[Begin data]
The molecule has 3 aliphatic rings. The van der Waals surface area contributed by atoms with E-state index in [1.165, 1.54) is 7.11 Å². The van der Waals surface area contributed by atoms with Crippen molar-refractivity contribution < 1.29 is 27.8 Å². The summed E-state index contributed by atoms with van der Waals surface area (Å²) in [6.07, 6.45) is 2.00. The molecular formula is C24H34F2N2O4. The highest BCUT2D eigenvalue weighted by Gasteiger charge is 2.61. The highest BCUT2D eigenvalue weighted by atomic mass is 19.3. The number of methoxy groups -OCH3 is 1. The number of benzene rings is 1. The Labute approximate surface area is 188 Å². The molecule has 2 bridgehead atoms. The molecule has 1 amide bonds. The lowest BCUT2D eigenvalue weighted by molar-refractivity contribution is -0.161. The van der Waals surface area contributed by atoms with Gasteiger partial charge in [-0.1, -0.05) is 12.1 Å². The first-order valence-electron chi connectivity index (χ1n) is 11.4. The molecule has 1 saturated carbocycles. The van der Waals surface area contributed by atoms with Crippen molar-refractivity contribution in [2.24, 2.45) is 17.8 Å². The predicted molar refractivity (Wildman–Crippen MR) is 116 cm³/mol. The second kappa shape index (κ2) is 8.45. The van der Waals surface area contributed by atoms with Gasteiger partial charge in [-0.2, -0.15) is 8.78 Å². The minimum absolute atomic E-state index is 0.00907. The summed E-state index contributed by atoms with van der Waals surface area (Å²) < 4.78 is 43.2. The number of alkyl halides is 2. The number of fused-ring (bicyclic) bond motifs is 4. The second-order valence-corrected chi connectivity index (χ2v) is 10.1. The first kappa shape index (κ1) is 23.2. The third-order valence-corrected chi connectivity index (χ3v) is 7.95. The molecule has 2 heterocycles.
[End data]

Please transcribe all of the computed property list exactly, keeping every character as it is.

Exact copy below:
The molecule has 3 aliphatic rings. The van der Waals surface area contributed by atoms with E-state index in [1.165, 1.54) is 7.11 Å². The van der Waals surface area contributed by atoms with Crippen molar-refractivity contribution < 1.29 is 27.8 Å². The summed E-state index contributed by atoms with van der Waals surface area (Å²) in [6.07, 6.45) is 2.00. The molecular formula is C24H34F2N2O4. The highest BCUT2D eigenvalue weighted by Gasteiger charge is 2.61. The highest BCUT2D eigenvalue weighted by atomic mass is 19.3. The number of methoxy groups -OCH3 is 1. The number of benzene rings is 1. The Labute approximate surface area is 188 Å². The molecule has 2 bridgehead atoms. The molecule has 1 amide bonds. The lowest BCUT2D eigenvalue weighted by molar-refractivity contribution is -0.161. The van der Waals surface area contributed by atoms with Gasteiger partial charge in [-0.1, -0.05) is 12.1 Å². The first-order valence-electron chi connectivity index (χ1n) is 11.4. The molecule has 1 saturated carbocycles. The van der Waals surface area contributed by atoms with Crippen molar-refractivity contribution in [2.24, 2.45) is 17.8 Å². The predicted molar refractivity (Wildman–Crippen MR) is 116 cm³/mol. The second kappa shape index (κ2) is 8.45. The van der Waals surface area contributed by atoms with Gasteiger partial charge in [-0.2, -0.15) is 8.78 Å². The minimum absolute atomic E-state index is 0.00907. The summed E-state index contributed by atoms with van der Waals surface area (Å²) < 4.78 is 43.2. The number of alkyl halides is 2. The number of fused-ring (bicyclic) bond motifs is 4. The second-order valence-corrected chi connectivity index (χ2v) is 10.1. The first kappa shape index (κ1) is 23.2. The third-order valence-corrected chi connectivity index (χ3v) is 7.95. The molecule has 2 heterocycles.